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Bigger Boards


It’s hard to NOT come to the conclusion that nearly all longboard surfers these days are just dressing up in the same old, tired costume. Their boards are so generic, so retro, so focused on cosmetics, so unimaginative, so truly NOT custom. Not that they realize this of course. What the average Joe is riding is so disheartening. In many ways it’s only hurting them, but at least they don’t know it, proof that God is kind.


So, what is the problem?


An insightful friend pointed out to me that most surfers today have some sort of ‘X’ length formula burned into their brain. It states something to the effect that they feel ‘OK’ about riding a 9-0 at age 35. It’s safe, not too prone to ridicule…All based on what the ‘culture’ tells them is OK. At age 40, they compensate upwards to a 9-6, and continue upward. Just add 4” for every birthday over 40.


This is the most basic situation in the ever-aging surfing population. And even with that being the case, do you EVER see anything different for this huge mass of surfers? Never. What is culturally acceptable, not personally interesting, is what determines personal board choice. If you step outside this culturally accepted ‘norm’, watch out. What? A guy with something different?


Take your average aging surfer, liking longer boards but not really having the skills to ride like David N. on the nose. I fall into that category. I love the glide and trim of longer boards, but I’ve never hung ten, rarely five. How about you? Anyone else want to raise their hand?


So, why is it?


There are few forward thinkers in the surfing world, maybe even less so in the ranks of your common shaper. Unimaginative shapers, all replicating someone else’s tired ideas from 10-30 years ago. If left to the shapers out there, your average 45 year old will be riding the same board in 2045 as he is today. If the surf culture en masse started experimenting, the average guy’s surfing would improve. So too, would shapers be forced to begin a sort of design quest, and you might have 500 shapers making improvements and contributions.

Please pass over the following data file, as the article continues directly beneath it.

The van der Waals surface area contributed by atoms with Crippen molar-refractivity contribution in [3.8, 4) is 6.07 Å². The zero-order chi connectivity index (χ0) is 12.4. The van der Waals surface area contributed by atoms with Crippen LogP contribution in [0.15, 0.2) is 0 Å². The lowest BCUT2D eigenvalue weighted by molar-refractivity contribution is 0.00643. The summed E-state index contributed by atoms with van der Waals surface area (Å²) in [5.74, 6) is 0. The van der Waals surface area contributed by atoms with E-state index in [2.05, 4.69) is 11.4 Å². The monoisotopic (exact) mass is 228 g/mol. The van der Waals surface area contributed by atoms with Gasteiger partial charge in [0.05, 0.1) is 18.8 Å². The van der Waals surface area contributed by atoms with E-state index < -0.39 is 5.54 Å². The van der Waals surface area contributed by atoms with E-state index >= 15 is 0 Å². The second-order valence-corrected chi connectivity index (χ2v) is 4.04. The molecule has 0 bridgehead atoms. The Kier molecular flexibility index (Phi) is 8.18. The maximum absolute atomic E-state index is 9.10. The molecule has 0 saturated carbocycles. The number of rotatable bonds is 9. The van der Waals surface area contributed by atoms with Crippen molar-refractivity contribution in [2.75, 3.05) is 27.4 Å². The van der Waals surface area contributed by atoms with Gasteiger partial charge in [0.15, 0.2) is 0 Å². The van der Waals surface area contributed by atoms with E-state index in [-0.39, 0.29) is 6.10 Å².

Read any sailing magazine and realize how skilled and educated even your basic boat designer is, and the difference between him and a surfboard shaper is almost cosmic in the distance between the two. Look at all the truly innovative boat hulls coming out, and witness an industry that is truly led by change, and willing to move forward and try new things. There’s little that’s even close in the surfing industry. There is the shapes themselves are about as refined as they’re ever going to get.


Back to the ‘challenge’.


For me, over the years, after experiencing that feeling of ‘the glide’, I fell in love with it. The sensation of being so in trim, not outrunning, not falling behind the wave. Just locked in to the waves speed.


Where I surf, we have a lot of beach breaks. When the seasons change from summer to fall we get a lot of swell. Combine that with some stiff offshore winds, and you have excellent conditions. One of the drawbacks to those conditions is the expanded playing field. Paddling power is paramount to getting good waves, with shifting peaks up and down, inshore and out. Shortboarders sit inside, duckdive and get quick rides. That’s fine if you like to duckdive and get quick rides. With a more powerful paddling board, I have the vehicle in which to sit 50 –75 yards outside and get in the waves way early. I’m able to catch a cresting unbroken wave, drop in, set a line and speed, high and tight through where the shortboarders are and fly way further down the line, due to the speed achieved from a longer set up area. Ride fast and kick out and use the paddling advantage again to get back outside before the next waves catch you inside. The key is paddling speed.


How can you ride one and NOT see the benefits of it all?